MARQUETTE — The top four Houghton High School boys golfers went to such places as Washington, D.C., South Carolina and Florida during Spring Break to sharpen their skills.
As the saying goes, practice makes perfect.
They were rewarded for their efforts Wednesday as the Gremlins captured the MHSAA Upper Peninsula Division 1 title with 310 strokes at the Marquette Golf & Country Club’s Heritage course.
Runner-up Escanaba shot 318, followed by defending champ Marquette at 321.
Houghton sophomore Wyatt Liston earned medalist honors by firing a 73. He was followed by Marquette junior Mike McGee, who shot a personal-best 75, and Escanaba sophomore Nick Aird at 76.
“I think everything went pretty well,” said Liston, who birdied three holes on a sunny day and seasonably cool day near the shore of Lake Superior. “Overall, I played pretty solid. Hitting the fairway off the tee was the key, although I wasn’t getting a lot of distance on my shots.
“I thought my approach shots and putting went pretty well. The greens had a lot of movement, and today was all about being able to read them. What today’s tournament means is I have a lot of room for improvement. I would like to get a little better at striking the ball.”
Houghton’s Gunnar Stein and Ben Strong and Escanaba’s Dane Casperson, who birdied four consecutive holes, shared fourth place at 78.
The Gremlins recorded seven birdies during the tournament.
“Anytime you can get three golfers to shoot in the 70s, it helps,” said Houghton coach Jack Humpula. “Our consistency across the board also helped. Another thing that helps is the guys don’t let a bad shot ruin the entire hole. We’ve been pretty consistent all season and that’s how we won our (West-PAC) conference.”
Fourth-year coach Brian Robinette said he was very pleased with Escanaba’s performance.
“I feel real good about how we did,” he added. “You’re always looking for results at the end of the year, and 318 is the lowest score we shot in a tournament all year. We just wanted to perform in a way (in) which another team had to shoot a score better than us. A 310 is definitely a championship performance on this course.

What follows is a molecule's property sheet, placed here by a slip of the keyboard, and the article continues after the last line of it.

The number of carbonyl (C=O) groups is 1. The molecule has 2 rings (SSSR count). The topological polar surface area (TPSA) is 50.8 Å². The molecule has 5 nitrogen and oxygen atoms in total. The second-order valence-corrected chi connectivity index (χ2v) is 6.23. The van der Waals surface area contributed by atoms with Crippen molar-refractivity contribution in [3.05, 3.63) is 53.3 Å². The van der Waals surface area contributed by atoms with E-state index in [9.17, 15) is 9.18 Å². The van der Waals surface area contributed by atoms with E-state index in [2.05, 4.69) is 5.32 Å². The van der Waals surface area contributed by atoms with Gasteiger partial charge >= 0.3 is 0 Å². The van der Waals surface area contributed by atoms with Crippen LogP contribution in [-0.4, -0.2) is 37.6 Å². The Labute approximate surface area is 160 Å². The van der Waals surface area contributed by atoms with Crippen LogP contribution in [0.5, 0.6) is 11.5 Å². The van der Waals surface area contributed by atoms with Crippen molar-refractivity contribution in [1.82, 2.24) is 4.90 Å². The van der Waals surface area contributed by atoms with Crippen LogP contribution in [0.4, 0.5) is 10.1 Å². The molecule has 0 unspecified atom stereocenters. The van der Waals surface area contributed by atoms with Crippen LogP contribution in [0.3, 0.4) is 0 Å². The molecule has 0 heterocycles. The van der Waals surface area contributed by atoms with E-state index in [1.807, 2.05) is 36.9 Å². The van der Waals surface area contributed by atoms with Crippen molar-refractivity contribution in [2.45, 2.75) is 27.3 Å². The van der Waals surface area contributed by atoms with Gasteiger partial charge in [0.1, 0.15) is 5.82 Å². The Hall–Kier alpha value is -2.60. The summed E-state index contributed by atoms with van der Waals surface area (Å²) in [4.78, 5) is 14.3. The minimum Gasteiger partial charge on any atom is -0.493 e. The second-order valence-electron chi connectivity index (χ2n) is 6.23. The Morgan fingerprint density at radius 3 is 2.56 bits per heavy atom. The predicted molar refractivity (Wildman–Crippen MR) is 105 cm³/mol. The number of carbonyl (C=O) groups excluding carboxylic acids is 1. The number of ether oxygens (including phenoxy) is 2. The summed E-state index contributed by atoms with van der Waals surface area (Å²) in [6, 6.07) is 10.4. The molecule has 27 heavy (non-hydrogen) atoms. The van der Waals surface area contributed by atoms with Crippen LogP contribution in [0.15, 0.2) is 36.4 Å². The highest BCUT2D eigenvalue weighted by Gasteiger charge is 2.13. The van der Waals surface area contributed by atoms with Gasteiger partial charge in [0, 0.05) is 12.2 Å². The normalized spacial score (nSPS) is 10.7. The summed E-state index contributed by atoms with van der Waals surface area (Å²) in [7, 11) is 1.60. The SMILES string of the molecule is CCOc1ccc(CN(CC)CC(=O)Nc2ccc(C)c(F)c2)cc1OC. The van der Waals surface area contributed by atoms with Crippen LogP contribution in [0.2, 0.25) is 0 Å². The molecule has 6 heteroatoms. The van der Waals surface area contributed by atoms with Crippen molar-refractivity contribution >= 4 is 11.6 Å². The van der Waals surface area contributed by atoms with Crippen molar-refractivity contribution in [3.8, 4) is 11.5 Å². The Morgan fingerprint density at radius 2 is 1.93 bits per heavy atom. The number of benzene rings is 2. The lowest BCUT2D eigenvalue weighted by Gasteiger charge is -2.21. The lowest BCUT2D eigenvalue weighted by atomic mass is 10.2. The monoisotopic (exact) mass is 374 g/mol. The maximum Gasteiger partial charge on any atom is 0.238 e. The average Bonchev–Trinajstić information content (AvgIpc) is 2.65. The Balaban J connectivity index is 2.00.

“I’ve always believed that success breeds success, and I think that holds true in (Houghton’s) program. I also think our program is heading in that direction. We didn’t lose any momentum in terms of where our program seems to be going.”
Dylan Gauthier added a 79 for the Eskymos, who were last crowned U.P. champions in 2011.
“When you get three kids shooting in the 70s under the pressure of the U.P. Finals, I think it bodes well for your program,” Robinette said. “Dane (Casperson) is a four-year veteran who understands what this is all about. He was part of a U.P. championship team as a freshman and had to take a leadership role at a very young age. Just watching Dane carry himself around the course this year just kind of gives you that sense of pride. We feel our program is on the rise.”
Marquette also had an additional top-10 finisher in Brett Specker, who shared seventh with Gauthier and Gladstone’s Max Stasser at 79.
“We’re happy for Mike (McGee),” said Marquette coach Ben Smith. “He bogeyed the last hole and was kind of bummed about that, but he still shot a great round.
“I thought the boys shot an OK score. A lot of our kids left a stroke or two out there. Scott (Frazier) and Brett (Specker) led us all year, and Mike was our No. 3 golfer. It’s awesome when you can get these kinds of contributions throughout your lineup as we did from Mike today.”
PHOTOS: (Top) Houghton's Wyatt Liston drives from the sixth tee box during the MHSAA Division 1 U.P. Finals on Wednesday at Marquette Country Club. (Middle) Escanaba's Dane Casperson putts on the fifth green. (Photos by Adelle Whitefoot.)
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Below is this week's segment – Animal Interference - Listen
In golf – it’s common to hear about birdies, eagles, maybe even an albatross. Or in my case, a snowman. But what if an actual animal interferes with your ball while in play?
There are two kinds of interference.
The first involves a ball still in motion. If you are putting and a squirrel darts out and stops or redirects your putt, you simply get a do-over from the original spot.
Off the green, if a moving ball is stopped or re-directed, you play the ball from where it ultimately stops.
If your ball is stopped and a seagull picks it up and carries it off – you just replace the ball to its original spot and proceed.
It doesn’t happen often, but now you know how to deal with squirrels and seagulls … in addition to birdies and eagles.
(PHOTO by Gary Shook.)